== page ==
Saturday, May 26, 2018
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Big-hearted miner was hurt in cave-in

Garnett Roberts, 78, a big man who bore a life of hard work with an even bigger heart, died Saturday in St. Charles Mercy Hospital. Mr. Roberts died of respiratory failure after a long bout with black lung disease and asbestosis, family members said.

Born in Panther, W.Va., the son of a preacher, Mr. Roberts fibbed to join the U.S. Navy at age 17 during World War II. There, he served as an airplane mechanic in the Pacific Theater until he was discharged in 1946.

After the war, he moved back to the states to work in the coal mines of Gary, W.Va.

They would go down 700 feet with a pick and shovel. Got paid by the bucket load, said his son, Robin Scott. When he came home, he was black, covered in dust from head to toe.

But when the mess was wiped off Mr. Roberts 250-pound frame, he was always smiling underneath, his daughter, Freda Beltran, said. He always had a grin on his face he was a teddy bear.

Mr. Roberts worked 19 years in the mines before a cave-in broke his back in 1963. In a cast from his neck to his waist, he eventually recovered and went back to school in Charlotte to become a crane operator.

He moved to the Toledo area in the mid-1960s with nothing in his pocket, after that cave-in, his son said. But he found a job as a food purchasing agent at the old Commodore Perry Hotel, then got a job operating a crane for American Ship Building Co.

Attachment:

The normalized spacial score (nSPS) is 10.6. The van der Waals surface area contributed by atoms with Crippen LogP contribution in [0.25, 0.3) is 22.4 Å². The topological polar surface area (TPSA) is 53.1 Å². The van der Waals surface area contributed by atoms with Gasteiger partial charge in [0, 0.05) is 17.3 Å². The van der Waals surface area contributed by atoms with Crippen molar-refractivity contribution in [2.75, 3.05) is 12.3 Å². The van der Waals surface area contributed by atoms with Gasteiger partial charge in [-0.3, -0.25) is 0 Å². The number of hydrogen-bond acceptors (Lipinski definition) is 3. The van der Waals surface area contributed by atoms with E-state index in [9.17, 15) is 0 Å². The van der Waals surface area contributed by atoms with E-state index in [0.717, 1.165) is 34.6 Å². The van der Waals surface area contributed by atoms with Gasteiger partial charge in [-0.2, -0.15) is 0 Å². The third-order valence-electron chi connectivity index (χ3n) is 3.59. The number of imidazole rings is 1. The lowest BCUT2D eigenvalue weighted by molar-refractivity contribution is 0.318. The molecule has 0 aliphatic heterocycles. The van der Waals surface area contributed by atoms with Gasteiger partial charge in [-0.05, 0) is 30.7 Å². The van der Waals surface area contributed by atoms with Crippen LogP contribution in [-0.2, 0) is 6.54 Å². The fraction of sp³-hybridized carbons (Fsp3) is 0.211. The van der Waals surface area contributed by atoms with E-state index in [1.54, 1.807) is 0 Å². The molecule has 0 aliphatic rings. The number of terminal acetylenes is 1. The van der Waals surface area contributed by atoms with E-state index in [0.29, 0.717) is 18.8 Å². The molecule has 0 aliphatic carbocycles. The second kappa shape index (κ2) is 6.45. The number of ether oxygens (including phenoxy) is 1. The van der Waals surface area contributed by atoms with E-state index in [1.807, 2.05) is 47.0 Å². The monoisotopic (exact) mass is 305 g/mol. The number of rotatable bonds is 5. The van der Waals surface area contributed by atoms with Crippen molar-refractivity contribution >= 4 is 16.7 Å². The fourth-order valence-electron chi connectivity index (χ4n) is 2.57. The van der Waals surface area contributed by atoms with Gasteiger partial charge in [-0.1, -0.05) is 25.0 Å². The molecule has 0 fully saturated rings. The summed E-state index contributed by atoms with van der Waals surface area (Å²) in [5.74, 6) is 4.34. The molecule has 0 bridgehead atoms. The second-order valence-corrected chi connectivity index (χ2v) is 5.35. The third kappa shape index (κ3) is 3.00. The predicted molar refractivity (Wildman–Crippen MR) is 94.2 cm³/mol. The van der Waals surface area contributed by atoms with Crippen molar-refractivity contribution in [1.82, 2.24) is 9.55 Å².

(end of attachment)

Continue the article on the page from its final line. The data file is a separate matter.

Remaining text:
He just loved that job. He was in his glory, his daughter said. He could go up there and sit all day, have lunch up there.

While on the job, Mr. Roberts picked up asbestosis, which, coupled with the black lung disease he d gotten in the mines, forced him to retire in 1986.

Mr. Roberts spent the rest of his days gardening and fishing, and spending time with his family. He died just six months after his wife of 51 years, Faye.

We thought he d be gone 20 years ago, but he was a tough old goose, his daughter said. He held out for her.

Mr. Roberts was a member of VFW Post 2984 in Northwood; Boilermakers Union Local 85, and Salem Methodist Church.

He is survived by his son, Robin Scott; daughter, Freda Beltran, and five grandchildren.

Visitation will be after 2 p.m. today in the Eggleston Meinert Pavley Funeral Home, Oregon, where services will be at 11 a.m. tomorrow. The family suggests tributes to the Susan G. Komen Breast Cancer Foundation.

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